For here we have a continuing City
THE CITY OF LONDON: VOLUME I: A WORLD OF ITS OWN 1815-90 by David Kynaston Chatto & Windus, f25, pp. 497 The history of the City of London is a splendid subject and David Kynaston has done it proud. He has not written a finan- cial or economic history but the story of the people who worked in the City during the 19th century, the way they lived, the salaries and profits they made, their hob- bies, friendships and enmities, as well as the institutions they built, the operations they carried out and the ways they influ- enced and were influenced by the great financial and economic developments of the time. The result is a vivid, enjoyable, illuminating book.
The 19th-century City was a rumbustious place and Kynaston's story seems some- times no more than a continuous sequence of booms, busts, arrogance, manias, frauds and failures. There were, of course, great fortunes made, great institutions built and great things done; many good, productive lives were lived there. But the image that persists is of ashen-faced ruined men, all too often taking their own lives.
Some, it must be said, especially in the extremely racy atmosphere of the Stock Exchange, were more resilient. Between 1848. and 1851 a Mr William Le Grand failed three times and was three times re- admitted to the Exchange within months. (A fourth failure in 1853 proved, however, the final straw.) The Bank of England was in the thick of it. By 1847, six of the previ- ous nine Governors had become insolvent.
The early 19th-century Bank of England was almost unimaginably different from today's institution and one of the great themes of the book is the way the Bank, by trial and error, lurching from severity to laxity, pressed (and often threatened) on all side by special interests, gradually and largely unwittingly came to assume the nature and duties of a central bank. The process culminated in 1890 with the threat- ened collapse of Barings, grotesquely over- exposed to Argentine railways. William Lidderdale, the greatest Governor of the century, skilfully steered the City through potentially the most damaging of all the 19th-century crises, inventing the first
financial lifeboat and persuading the gov- ernment of the day to provide the Bank with a 50 per cent indemnity against any losses it might incur. As so often in these cases, success in restoring confidence meant that in the event none of the guar- antors incurred any losses at all. The Bank of England's reputation was hugely enhanced.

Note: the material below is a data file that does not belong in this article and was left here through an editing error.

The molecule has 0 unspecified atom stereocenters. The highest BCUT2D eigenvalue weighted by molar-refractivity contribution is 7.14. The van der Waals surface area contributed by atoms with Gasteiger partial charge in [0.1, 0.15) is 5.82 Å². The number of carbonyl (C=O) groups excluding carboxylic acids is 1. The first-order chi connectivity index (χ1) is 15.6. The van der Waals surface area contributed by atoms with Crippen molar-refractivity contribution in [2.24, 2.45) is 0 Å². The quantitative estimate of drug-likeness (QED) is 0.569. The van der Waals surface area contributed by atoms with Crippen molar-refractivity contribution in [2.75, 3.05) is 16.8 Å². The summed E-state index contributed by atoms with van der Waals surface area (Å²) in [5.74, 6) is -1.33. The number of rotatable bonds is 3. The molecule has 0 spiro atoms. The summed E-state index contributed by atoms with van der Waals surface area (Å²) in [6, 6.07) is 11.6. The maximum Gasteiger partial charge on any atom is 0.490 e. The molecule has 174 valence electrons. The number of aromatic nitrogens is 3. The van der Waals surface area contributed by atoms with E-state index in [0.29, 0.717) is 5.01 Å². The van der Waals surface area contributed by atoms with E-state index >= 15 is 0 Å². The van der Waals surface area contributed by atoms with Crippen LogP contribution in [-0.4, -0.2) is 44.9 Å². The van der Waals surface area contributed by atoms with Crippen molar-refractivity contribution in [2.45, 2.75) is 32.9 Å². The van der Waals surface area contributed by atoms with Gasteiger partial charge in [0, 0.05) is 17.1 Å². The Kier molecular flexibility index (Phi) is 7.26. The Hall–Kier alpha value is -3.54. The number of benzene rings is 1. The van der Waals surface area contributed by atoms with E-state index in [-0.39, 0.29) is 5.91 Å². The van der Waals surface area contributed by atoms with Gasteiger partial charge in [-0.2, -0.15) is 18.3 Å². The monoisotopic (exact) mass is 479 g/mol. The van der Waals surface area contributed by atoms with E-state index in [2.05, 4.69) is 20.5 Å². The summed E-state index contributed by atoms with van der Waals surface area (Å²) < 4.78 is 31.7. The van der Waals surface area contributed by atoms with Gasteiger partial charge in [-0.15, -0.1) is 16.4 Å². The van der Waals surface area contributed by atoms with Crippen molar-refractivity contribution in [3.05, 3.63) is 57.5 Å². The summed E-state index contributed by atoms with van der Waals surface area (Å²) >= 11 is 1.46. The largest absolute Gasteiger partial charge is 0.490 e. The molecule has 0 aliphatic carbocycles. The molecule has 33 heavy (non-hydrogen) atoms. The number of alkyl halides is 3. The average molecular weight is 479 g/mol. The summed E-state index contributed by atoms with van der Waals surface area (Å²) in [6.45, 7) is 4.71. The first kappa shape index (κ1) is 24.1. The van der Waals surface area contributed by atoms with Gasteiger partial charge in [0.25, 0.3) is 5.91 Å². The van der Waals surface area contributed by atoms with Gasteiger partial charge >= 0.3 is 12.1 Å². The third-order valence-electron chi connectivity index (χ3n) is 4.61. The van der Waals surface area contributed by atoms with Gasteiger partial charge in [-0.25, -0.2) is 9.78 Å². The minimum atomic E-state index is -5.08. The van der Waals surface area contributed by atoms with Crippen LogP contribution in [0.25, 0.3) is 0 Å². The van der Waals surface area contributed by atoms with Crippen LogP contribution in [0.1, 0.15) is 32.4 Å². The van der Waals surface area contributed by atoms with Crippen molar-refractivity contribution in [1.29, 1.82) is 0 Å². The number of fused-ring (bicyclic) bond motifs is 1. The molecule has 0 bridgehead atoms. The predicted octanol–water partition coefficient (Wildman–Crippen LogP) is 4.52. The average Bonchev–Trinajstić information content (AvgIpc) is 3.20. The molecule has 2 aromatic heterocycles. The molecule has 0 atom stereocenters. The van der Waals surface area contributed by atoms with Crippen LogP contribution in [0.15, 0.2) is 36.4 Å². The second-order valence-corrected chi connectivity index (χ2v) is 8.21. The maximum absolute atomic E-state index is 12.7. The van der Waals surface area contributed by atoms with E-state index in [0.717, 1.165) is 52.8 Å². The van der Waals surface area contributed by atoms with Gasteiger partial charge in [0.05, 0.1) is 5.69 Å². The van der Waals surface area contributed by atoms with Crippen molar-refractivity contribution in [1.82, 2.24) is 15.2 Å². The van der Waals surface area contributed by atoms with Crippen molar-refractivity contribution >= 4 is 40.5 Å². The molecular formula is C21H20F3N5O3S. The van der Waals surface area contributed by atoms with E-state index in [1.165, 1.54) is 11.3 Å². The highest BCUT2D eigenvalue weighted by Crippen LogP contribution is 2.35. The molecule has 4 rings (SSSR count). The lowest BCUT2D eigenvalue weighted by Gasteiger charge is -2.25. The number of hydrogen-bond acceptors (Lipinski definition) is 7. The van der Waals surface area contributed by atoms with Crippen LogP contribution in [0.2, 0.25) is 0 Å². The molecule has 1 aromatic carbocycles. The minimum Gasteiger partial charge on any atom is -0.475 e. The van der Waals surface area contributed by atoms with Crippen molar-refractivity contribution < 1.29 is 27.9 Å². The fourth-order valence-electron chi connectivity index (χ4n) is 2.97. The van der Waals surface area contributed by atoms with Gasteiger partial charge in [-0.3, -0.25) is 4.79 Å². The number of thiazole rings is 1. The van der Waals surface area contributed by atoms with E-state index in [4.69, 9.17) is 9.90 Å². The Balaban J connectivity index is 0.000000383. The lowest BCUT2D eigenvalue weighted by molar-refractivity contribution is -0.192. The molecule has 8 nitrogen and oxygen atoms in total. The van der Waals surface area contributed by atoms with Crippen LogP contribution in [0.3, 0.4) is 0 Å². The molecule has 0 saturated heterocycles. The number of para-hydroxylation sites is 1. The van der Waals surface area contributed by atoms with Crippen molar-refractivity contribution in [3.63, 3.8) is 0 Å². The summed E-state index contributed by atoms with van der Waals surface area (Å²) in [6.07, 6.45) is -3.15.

For most of the period the City was over- whelmingly commercial in its activities. The main banking houses were the private banks — typically very small — and it was only in the later decades that they began to be seriously challenged by the upstart joint stock banks. The most powerful houses were not called banks at all until the term merchant bank began to be used in the 1890s. And the most powerful of these houses were Rothschilds and Barings.
They were both already strong by 1815. Rothschild had made a fortune by financ- ing the British government during the Napoleonic Wars. Barings was famously described in 1818 as the Sixth Power in Europe (after England, France, Austria, Prussia and Russia). Their joint hegemony persisted throughout the period and was neatly symbolised in 1885 when Natty Rothschild and Ned Baring were made peers on the same day (though in Baring's case it may sadly have contributed to the hubris that took possession of his house in the Eighties, to be followed by nemesis in 1890).
The joint ennoblement also symbolised the respectability that the City was finally winning in the 1880s, buying country estates and marrying into the landed aristocracy who increasingly needed their money (by the mid 1890s one quarter of the entire nobility were company directors). Fifteen years earlier the Queen had refused Gladstone's request that she give Rothschild a peerage, writing that
contracts with Foreign Governments for loans or . . successful speculation on the Stock Exchange ... seems to her not the less a species of gambling because it is on a gigantic scale.
Many of her subjects would have agreed on both points. Perhaps the most striking aspects of the City throughout the period were its heavy concentration on overseas loans and bonds and its apparent compul- sion, at least as seen from outside, to turn
`But can you get them to sound like a real drum machine?'
whatever obligations it was dealing with into counters in enormous poker games which ended in disaster roughly every ten years.
This would, of course, have been a par- tial view. Bubbles burst, but railways got built, whether in Britain or Argentina. However, the lack of interest shown by the City in British industry, at least until the 1880s was undeniable. And the interest when it came was often malign. Because the first electricity issue was a fiasco, for example, the City eschewed financing that newfangled form of energy for years. A hundred years later it is still not hard to see the effects of that initial deep City/industry divide.
Sir Kit McMahon was Chairman of the Midland Bank, 1987-1991.